Source: By Rail or Water: Facts of Interest to Travelers and Importers
Source type: book
Document type: article
Document title: “Inside the British Museum”
Author(s): Bump, Charles Weathers [article]; Robson, Arthur W. [book]
Edition: 1907 Edition
Publisher: none given
Place of publication: none given
Year of publication: 1906
Pagination: 55-57 (excerpt below includes only page 57)
|Bump, Charles Weathers. “Inside the British Museum.” By Rail or Water: Facts of Interest to Travelers and Importers. By Arthur W. Robson. 1907 ed. [n.p.]: [n.p.], 1906: 55-57.|
|Charles Weathers Bump; McKinley assassination (international response: Americans outside the U.S.); McKinley assassination (international response).|
|Leon Czolgosz; William McKinley.|
This book lacks a title page. Publication information derived in part from the book’s cover.
From book cover: Edition 1907.
From book cover: Arthur W. Robson, Baltimore, MD.
Inside the British Museum [excerpt]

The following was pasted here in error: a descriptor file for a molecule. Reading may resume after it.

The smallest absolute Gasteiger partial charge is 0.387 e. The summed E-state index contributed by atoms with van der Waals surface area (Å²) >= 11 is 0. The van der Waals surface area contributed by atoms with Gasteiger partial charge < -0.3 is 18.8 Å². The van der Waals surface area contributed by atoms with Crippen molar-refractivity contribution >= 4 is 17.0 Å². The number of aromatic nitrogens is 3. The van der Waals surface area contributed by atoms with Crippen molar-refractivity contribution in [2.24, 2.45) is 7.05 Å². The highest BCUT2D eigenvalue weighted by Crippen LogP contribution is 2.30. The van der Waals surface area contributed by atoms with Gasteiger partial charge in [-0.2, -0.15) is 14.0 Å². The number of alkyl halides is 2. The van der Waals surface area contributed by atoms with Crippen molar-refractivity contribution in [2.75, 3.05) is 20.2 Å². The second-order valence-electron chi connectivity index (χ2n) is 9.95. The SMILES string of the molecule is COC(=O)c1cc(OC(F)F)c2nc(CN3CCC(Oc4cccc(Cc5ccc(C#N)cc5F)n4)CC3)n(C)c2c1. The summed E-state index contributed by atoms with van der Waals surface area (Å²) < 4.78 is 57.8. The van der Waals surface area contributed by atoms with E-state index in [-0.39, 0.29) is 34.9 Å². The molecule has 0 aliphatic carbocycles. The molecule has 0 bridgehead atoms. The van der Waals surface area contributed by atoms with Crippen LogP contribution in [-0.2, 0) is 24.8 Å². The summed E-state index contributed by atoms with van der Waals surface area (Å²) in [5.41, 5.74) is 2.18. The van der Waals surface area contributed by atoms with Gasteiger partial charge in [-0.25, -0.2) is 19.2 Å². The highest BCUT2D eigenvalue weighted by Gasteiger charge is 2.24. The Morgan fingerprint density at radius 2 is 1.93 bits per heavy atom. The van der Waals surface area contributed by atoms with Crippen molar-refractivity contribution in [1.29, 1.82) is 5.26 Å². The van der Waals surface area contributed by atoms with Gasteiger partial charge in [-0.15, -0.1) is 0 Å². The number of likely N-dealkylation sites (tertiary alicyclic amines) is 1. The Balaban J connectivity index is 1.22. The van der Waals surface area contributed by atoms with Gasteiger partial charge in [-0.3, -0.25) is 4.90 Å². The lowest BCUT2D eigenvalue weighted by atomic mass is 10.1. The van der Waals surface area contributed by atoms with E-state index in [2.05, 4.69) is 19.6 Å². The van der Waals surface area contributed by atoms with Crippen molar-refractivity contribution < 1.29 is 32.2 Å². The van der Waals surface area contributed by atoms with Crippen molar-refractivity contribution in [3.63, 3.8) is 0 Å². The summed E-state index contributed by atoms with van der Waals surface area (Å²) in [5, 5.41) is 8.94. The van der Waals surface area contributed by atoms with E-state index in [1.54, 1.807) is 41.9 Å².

I cannot close this article without mentioning the host of courtesies I encountered in the Museum. Fellow Americans there were very kind—one whom I scarcely knew undertook to copy some matter for me at Oxford when he was planning a trip there after I had returned from that university town. But I refer especially to the English acquaintances I made there—the fellowship of books bringing many into my ken, in divers unconventional ways. I chanced to be at work in the library on the day that news came that McKinley had been shot at Buffalo, and I shall never forget how I virtually held a reception at my desk all day, at least thirty Britishers (some before unknown except by sight) stopping by to express their horror at the deed of Czolgosz. Such incidents help cement that “hands across the sea” feeling, which has grown so greatly in the last few years, and in which the summer work of hundreds of American students in the British Museum plays no mean part.